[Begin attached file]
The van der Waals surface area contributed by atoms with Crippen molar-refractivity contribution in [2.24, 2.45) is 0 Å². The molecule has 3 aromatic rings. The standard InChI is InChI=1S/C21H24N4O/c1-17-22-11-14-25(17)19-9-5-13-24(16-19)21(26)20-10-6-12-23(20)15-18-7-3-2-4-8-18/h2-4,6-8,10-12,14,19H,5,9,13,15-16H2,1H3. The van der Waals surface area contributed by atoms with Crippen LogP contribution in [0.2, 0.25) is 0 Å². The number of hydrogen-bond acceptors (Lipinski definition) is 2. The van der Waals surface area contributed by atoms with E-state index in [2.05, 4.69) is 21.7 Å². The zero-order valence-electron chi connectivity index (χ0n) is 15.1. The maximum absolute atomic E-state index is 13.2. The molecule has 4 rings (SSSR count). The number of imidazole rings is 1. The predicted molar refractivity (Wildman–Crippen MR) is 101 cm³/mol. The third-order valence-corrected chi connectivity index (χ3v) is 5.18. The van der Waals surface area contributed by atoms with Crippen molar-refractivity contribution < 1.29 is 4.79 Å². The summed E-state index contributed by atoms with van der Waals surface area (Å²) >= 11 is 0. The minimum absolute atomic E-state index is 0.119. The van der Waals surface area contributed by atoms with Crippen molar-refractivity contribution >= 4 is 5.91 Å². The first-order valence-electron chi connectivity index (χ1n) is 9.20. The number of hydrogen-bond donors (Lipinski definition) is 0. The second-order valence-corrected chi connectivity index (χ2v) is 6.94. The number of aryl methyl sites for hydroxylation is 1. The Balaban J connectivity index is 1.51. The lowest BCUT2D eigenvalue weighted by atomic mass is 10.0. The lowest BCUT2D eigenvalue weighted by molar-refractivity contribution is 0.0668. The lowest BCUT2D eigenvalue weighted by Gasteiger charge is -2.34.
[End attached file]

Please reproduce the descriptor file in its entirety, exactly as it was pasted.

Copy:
The van der Waals surface area contributed by atoms with Crippen molar-refractivity contribution in [2.24, 2.45) is 0 Å². The molecule has 3 aromatic rings. The standard InChI is InChI=1S/C21H24N4O/c1-17-22-11-14-25(17)19-9-5-13-24(16-19)21(26)20-10-6-12-23(20)15-18-7-3-2-4-8-18/h2-4,6-8,10-12,14,19H,5,9,13,15-16H2,1H3. The van der Waals surface area contributed by atoms with Crippen LogP contribution in [0.2, 0.25) is 0 Å². The number of hydrogen-bond acceptors (Lipinski definition) is 2. The van der Waals surface area contributed by atoms with E-state index in [2.05, 4.69) is 21.7 Å². The zero-order valence-electron chi connectivity index (χ0n) is 15.1. The maximum absolute atomic E-state index is 13.2. The molecule has 4 rings (SSSR count). The number of imidazole rings is 1. The predicted molar refractivity (Wildman–Crippen MR) is 101 cm³/mol. The third-order valence-corrected chi connectivity index (χ3v) is 5.18. The van der Waals surface area contributed by atoms with Crippen molar-refractivity contribution < 1.29 is 4.79 Å². The summed E-state index contributed by atoms with van der Waals surface area (Å²) >= 11 is 0. The minimum absolute atomic E-state index is 0.119. The van der Waals surface area contributed by atoms with Crippen molar-refractivity contribution >= 4 is 5.91 Å². The first-order valence-electron chi connectivity index (χ1n) is 9.20. The number of hydrogen-bond donors (Lipinski definition) is 0. The second-order valence-corrected chi connectivity index (χ2v) is 6.94. The number of aryl methyl sites for hydroxylation is 1. The Balaban J connectivity index is 1.51. The lowest BCUT2D eigenvalue weighted by atomic mass is 10.0. The lowest BCUT2D eigenvalue weighted by molar-refractivity contribution is 0.0668. The lowest BCUT2D eigenvalue weighted by Gasteiger charge is -2.34.